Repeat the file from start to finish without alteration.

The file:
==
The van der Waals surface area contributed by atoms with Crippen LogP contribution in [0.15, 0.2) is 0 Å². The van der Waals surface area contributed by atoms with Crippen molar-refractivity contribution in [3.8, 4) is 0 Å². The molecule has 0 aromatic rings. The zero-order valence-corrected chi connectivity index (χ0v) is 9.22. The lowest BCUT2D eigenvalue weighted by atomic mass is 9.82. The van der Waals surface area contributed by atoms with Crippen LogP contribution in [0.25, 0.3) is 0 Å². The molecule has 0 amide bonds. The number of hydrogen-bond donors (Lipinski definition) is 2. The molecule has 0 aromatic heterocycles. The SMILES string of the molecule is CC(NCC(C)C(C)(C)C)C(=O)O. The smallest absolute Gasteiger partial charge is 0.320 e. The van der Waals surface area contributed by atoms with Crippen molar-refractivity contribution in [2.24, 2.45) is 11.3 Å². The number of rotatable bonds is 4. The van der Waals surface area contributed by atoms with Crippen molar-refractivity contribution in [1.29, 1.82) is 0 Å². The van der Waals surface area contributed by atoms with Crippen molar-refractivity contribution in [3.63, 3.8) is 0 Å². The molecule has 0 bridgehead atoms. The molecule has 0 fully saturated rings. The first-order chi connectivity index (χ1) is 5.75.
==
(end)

The van der Waals surface area contributed by atoms with Crippen LogP contribution in [0.15, 0.2) is 0 Å². The van der Waals surface area contributed by atoms with Crippen molar-refractivity contribution in [3.8, 4) is 0 Å². The molecule has 0 aromatic rings. The zero-order valence-corrected chi connectivity index (χ0v) is 9.22. The lowest BCUT2D eigenvalue weighted by atomic mass is 9.82. The van der Waals surface area contributed by atoms with Crippen LogP contribution in [0.25, 0.3) is 0 Å². The molecule has 0 amide bonds. The number of hydrogen-bond donors (Lipinski definition) is 2. The molecule has 0 aromatic heterocycles. The SMILES string of the molecule is CC(NCC(C)C(C)(C)C)C(=O)O. The smallest absolute Gasteiger partial charge is 0.320 e. The van der Waals surface area contributed by atoms with Crippen molar-refractivity contribution in [2.24, 2.45) is 11.3 Å². The number of rotatable bonds is 4. The van der Waals surface area contributed by atoms with Crippen molar-refractivity contribution in [1.29, 1.82) is 0 Å². The van der Waals surface area contributed by atoms with Crippen molar-refractivity contribution in [3.63, 3.8) is 0 Å². The molecule has 0 bridgehead atoms. The molecule has 0 fully saturated rings. The first-order chi connectivity index (χ1) is 5.75.